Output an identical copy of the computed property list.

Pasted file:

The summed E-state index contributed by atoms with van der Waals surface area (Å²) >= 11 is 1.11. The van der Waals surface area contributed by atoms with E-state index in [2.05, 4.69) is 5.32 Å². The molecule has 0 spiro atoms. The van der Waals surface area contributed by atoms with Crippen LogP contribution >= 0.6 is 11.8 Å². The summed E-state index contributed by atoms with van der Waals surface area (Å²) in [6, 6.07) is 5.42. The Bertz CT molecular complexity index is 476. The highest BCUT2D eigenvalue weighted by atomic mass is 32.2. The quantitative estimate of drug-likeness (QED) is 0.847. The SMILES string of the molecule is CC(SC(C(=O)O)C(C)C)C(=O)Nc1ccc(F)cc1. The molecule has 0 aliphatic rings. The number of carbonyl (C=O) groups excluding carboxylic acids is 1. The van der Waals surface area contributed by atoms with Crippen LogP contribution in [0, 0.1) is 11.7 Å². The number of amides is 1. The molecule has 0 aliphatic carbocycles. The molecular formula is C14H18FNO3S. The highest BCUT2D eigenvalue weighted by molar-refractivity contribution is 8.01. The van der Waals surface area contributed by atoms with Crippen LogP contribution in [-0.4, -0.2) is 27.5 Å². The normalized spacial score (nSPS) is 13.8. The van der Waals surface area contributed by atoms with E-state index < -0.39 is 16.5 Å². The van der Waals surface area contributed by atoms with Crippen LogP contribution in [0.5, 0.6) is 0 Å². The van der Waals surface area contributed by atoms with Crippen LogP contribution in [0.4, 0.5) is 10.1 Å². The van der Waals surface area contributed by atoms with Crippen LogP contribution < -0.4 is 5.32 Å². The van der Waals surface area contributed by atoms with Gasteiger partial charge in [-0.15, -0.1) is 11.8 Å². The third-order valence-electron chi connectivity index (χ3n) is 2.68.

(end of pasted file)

The summed E-state index contributed by atoms with van der Waals surface area (Å²) >= 11 is 1.11. The van der Waals surface area contributed by atoms with E-state index in [2.05, 4.69) is 5.32 Å². The molecule has 0 spiro atoms. The van der Waals surface area contributed by atoms with Crippen LogP contribution >= 0.6 is 11.8 Å². The summed E-state index contributed by atoms with van der Waals surface area (Å²) in [6, 6.07) is 5.42. The Bertz CT molecular complexity index is 476. The highest BCUT2D eigenvalue weighted by atomic mass is 32.2. The quantitative estimate of drug-likeness (QED) is 0.847. The SMILES string of the molecule is CC(SC(C(=O)O)C(C)C)C(=O)Nc1ccc(F)cc1. The molecule has 0 aliphatic rings. The number of carbonyl (C=O) groups excluding carboxylic acids is 1. The van der Waals surface area contributed by atoms with Crippen LogP contribution in [0, 0.1) is 11.7 Å². The number of amides is 1. The molecule has 0 aliphatic carbocycles. The molecular formula is C14H18FNO3S. The highest BCUT2D eigenvalue weighted by molar-refractivity contribution is 8.01. The van der Waals surface area contributed by atoms with Crippen LogP contribution in [-0.4, -0.2) is 27.5 Å². The normalized spacial score (nSPS) is 13.8. The van der Waals surface area contributed by atoms with E-state index < -0.39 is 16.5 Å². The van der Waals surface area contributed by atoms with Crippen LogP contribution in [0.5, 0.6) is 0 Å². The van der Waals surface area contributed by atoms with Crippen LogP contribution in [0.4, 0.5) is 10.1 Å². The van der Waals surface area contributed by atoms with Crippen LogP contribution < -0.4 is 5.32 Å². The van der Waals surface area contributed by atoms with Gasteiger partial charge in [-0.15, -0.1) is 11.8 Å². The third-order valence-electron chi connectivity index (χ3n) is 2.68.